British television presenter David Frost hosts British singer-songwriter Mick Jagger and British conservative social activist Mary Whitehouse on his Saturday Night Live Show. (Photo by Reg Burkett/Daily Express/Getty Images)

Did Mary Whitehouse have a point?

The moral campaigner is having another moment in the spotlight

Artillery Row

“The Queen of Clean”. “The Archangel of Anti-Smut”. Whatever you thought of the campaigner and activist Mary Whitehouse, she was hard to ignore. From her heyday in the 60s until her gradual decline in both relevance and physical faculties in the late 80s, she became the physical embodiment of social conservatism, loudly demanding that “family values” be placed at the heart of the national conversation, and that national evils (including pornography, abortion, swearing, homosexuality and the BBC in general) should be either tamed or dispensed with altogether.

Obituaries trod a fine line between acknowledging and denigrating her

Whitehouse died in 2001, and the obituaries trod a fine line between acknowledging her impact — even, at times, her importance — and denigrating her as someone who was almost driven insane by her campaign to clean up Britain’s screens. The Daily Telegraph, a newspaper that one might have assumed was a natural ally, sighed “[she was] seemingly as concerned to eliminate the occasional ‘damn’ or ‘bloody’ as to prevent the worst excesses of pornography or violence” and the Guardian, a long-standing and probably inevitable bête noire, marked her passing by calling her “a self-appointed and much-derided guardian of public morals”, sneered at her “simplistic and nannyish” views and approvingly cited Ned Sherrin’s comment that “If she had been ignored for the last 30 years the world would have been a better place”.

It also, with some reluctance, admitted that “it was possible for many middle-of-the-roaders to think she was just possibly right”. The debate continues as to whether Whitehouse was an oddly prurient figure, whose apparently endless campaigning was dictated by some sort of strange mental imbalance (she boasted about her “direct line to God”, as if the Almighty were responsible for guiding her attempts to rail against the likes of Dennis Potter) or an ahead-of-her-time master of both media relations and social understanding. And now, for some reason, Whitehouse has once again returned to our screens and airwaves, two decades after her death.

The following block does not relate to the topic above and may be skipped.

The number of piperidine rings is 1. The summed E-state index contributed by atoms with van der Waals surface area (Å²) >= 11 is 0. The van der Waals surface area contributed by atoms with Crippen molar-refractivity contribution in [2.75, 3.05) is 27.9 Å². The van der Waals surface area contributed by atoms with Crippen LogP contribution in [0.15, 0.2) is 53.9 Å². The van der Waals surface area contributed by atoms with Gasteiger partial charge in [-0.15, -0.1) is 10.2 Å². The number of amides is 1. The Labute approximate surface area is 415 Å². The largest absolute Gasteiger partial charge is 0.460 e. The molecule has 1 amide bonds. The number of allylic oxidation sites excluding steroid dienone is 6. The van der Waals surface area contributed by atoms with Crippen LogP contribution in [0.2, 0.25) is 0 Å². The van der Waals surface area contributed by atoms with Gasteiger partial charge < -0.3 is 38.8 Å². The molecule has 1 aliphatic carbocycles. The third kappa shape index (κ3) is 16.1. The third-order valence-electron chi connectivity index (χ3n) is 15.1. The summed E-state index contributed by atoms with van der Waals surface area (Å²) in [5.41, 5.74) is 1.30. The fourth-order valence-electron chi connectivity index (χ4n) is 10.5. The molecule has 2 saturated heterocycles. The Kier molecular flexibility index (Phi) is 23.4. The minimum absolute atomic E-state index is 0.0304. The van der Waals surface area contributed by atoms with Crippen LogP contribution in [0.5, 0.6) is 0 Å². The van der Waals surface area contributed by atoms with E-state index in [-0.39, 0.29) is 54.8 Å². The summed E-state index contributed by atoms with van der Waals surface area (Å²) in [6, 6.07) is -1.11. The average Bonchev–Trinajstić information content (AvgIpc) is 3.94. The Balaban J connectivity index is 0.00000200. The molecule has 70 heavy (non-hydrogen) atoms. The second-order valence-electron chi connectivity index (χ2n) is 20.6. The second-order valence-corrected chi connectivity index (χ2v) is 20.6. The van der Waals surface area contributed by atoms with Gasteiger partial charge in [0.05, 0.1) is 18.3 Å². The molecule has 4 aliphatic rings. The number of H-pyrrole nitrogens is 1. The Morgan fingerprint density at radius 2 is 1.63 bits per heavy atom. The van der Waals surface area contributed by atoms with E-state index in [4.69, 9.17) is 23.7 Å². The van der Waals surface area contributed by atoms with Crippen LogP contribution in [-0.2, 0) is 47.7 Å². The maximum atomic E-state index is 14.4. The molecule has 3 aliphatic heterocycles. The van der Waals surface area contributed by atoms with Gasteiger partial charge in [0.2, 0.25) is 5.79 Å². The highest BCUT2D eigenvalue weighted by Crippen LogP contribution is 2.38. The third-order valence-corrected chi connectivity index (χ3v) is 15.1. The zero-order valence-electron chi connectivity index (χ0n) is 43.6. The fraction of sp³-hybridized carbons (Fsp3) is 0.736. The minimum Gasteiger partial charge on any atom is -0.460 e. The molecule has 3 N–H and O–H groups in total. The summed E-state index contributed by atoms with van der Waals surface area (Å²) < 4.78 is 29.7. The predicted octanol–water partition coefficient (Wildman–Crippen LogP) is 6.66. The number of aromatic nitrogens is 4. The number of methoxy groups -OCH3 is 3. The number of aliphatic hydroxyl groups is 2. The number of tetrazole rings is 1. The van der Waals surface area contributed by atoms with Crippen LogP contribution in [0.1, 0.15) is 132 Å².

The journalist Samira Ahmed recently presented a Radio 4 documentary, Disgusted, Mary Whitehouse, that attempted to ask whether Whitehouse had somehow anticipated the rise of the internet, social media and society’s concomitant, and doomed, attempts to preserve the nation’s innocence amidst the ready availability of virtually every human depravity imaginable at the jab of an eager finger. This was followed by another two-part documentary on television, Banned! The Mary Whitehouse Story, in which various luminaries debated whether Whitehouse was simply a bigot who should best be forgotten about, or if she had a salient point that has, if anything, become more relevant since her death.

Whitehouse was a proudly ignorant figure when it came to art

On the one hand, there is little doubt that Whitehouse was a proudly ignorant and even destructive figure when it came to arts and culture. She refused to watch most of the programmes that she organised campaigns against, announcing, “I have too much respect for my mind,” and declined to consider such things as artistic merit, creative intentions or context. For her, nudity, violence and sex were things that had no place in British public life, and she was happy to roll up her sleeves and lead well-organised campaigns against things that she disapproved of. It was partly because of her that Kubrick withdrew A Clockwork Orange from exhibition in Britain for two decades, and her private prosecutions of Gay News and the director Michael Bogdanov for, respectively, blasphemous libel and staging a homosexual rape scene in The Romans in Britain, were vindictive and viciously closed-minded. The first was successful, the second was not, and its failure in 1983 saw the beginning of her decline from public relevance.